Read: Philippians 1:18-26
Reflect: Have you ever been presented with an offer described as a “win, win” situation? It could be a great deal advanced by an eager salesman, a well-planned proposal for a project or business agreement, or even something suggested by your best friend. To my ears, the idea usually has the sound of being too good to be true. My cynicism suggests that one “winner” will end up with a larger portion of the pie than the other. Is it really possible for both winners to be equally satisfied?
In today’s reading we find the apostle Paul lamenting/debating which was better; his life here on earth as a missionary of the Gospel or death, that would bring about his eternal reward of being with Jesus. For Paul, this was not a morbid mental exercise where he juggled the ultimate scenarios of life and death. So how do these sentences fit in a letter which has the ongoing theme of joy? This moment of reflection on life and death can seem a bit out of place. However, Paul was writing from prison where he was awaiting trial and the possibility of the death penalty. Daily, he faced and understood the stark reality that the outcome of his conviction could cost his life. Aware of both scenarios of life and death, Paul understood them and embraced both as motivators for his ministry.
Paul was first driven the motivation behind his ministry. He lived in eager expectation and hope, ready to speak boldly for Christ, whether the outcome of his trial was for him live or die. Serving fully with mind, body and soul, it was Paul’s great desire for Christ to be magnified and glorified. This was his expectation and hope. Paul strived to emphasize eternal values as he told others about knowing and following Jesus. Paul saw life as Jesus sees it: from an eternal perspective.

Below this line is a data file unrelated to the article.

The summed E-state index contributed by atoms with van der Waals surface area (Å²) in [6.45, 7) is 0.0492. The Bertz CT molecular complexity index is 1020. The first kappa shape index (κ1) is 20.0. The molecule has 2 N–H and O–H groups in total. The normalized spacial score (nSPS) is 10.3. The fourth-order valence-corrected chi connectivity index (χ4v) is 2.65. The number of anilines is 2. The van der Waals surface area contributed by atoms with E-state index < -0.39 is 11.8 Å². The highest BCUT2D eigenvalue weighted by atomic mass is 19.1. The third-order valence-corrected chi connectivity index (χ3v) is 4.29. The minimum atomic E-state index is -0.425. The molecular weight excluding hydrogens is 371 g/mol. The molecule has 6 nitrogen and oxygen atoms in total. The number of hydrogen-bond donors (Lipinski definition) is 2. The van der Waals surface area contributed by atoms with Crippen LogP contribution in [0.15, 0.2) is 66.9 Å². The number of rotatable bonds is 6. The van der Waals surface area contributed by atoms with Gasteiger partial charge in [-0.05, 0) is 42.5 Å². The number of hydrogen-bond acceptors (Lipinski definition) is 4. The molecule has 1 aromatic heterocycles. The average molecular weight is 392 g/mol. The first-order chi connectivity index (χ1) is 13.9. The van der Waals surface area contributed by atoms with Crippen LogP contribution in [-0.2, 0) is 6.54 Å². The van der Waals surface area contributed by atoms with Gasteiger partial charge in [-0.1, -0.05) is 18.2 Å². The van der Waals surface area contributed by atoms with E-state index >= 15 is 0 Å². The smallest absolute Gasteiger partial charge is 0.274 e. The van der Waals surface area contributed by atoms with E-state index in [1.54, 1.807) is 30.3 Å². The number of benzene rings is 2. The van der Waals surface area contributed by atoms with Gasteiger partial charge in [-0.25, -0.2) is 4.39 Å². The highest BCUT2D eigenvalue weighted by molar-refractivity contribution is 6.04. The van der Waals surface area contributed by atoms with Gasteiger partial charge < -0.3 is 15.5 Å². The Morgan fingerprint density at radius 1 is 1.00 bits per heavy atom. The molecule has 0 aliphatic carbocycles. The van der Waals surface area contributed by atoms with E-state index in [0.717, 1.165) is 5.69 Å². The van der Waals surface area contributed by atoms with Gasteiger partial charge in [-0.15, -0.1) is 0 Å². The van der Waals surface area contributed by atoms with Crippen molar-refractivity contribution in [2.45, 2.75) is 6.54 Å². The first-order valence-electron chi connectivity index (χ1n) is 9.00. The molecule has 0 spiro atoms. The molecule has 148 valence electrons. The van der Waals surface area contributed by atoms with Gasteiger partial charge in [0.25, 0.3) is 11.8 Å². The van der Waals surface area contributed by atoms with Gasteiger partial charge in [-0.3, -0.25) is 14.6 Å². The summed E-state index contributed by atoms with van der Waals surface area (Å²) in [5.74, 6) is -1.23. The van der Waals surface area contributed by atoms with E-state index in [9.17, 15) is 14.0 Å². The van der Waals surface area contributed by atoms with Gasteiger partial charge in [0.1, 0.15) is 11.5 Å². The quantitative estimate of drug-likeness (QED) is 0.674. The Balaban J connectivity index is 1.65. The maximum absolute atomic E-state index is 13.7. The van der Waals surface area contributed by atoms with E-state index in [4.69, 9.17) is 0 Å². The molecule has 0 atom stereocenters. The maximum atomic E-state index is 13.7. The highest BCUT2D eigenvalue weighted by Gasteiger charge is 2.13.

Paul had contentment in either outcome, regardless of how it would play out. To live in the flesh, Paul endeavored to labor to advance the Kingdom of Christ in this world. If the outcome of Paul’s imprisonment brought death, Paul could confidently claim that outcome as better than living. After all, he would then be free of worldly troubles and trials and obtain the truly happiest result of being in the very presence of Christ. He would actually see Christ face to face. Paul was caught between two blessings: serving Christ in this world or enjoying Christ in the next world. The Application Study Bible commentary states: “If you’re not ready to die, then you’re not ready to live. Make certain of your eternal destiny; then you will be free to serve – devoting your life to what really counts, without fear of death.”
Paul was focused on his purpose and to live Christ, either way. Paul’s chosen focus and purpose for living was to preach the Gospel and serve the church as he lived out his remaining time in this world. He chose to advance the Kingdom of Christ and his church and deny and delay the gratification of his eternal reward. Paul’s devotion to the work of the church came with a great confidence in divine providence. Even in light of the uncertainty of his immediate circumstances and future, he trusted that whatever was best for the church, God would certainly do.
Apply: Paul’s purpose for living was to preach the Gospel, and serve the Philippians and others. What is your motivation for living? Whom can you serve? Take time to reflect and assess how this lines up with God’s plan for your life. To be in the center of God’s will gives great contentment, even when in the midst of the storms of life. This is how Paul found peace and joy, even in the darkness of a prison cell. Pray, asking God for clarity of purpose. Pray, asking whom and how you might serve. And may all your joy be rooted in Christ as the Holy Spirit helps you to better understand the contentment of that “win, win” situation.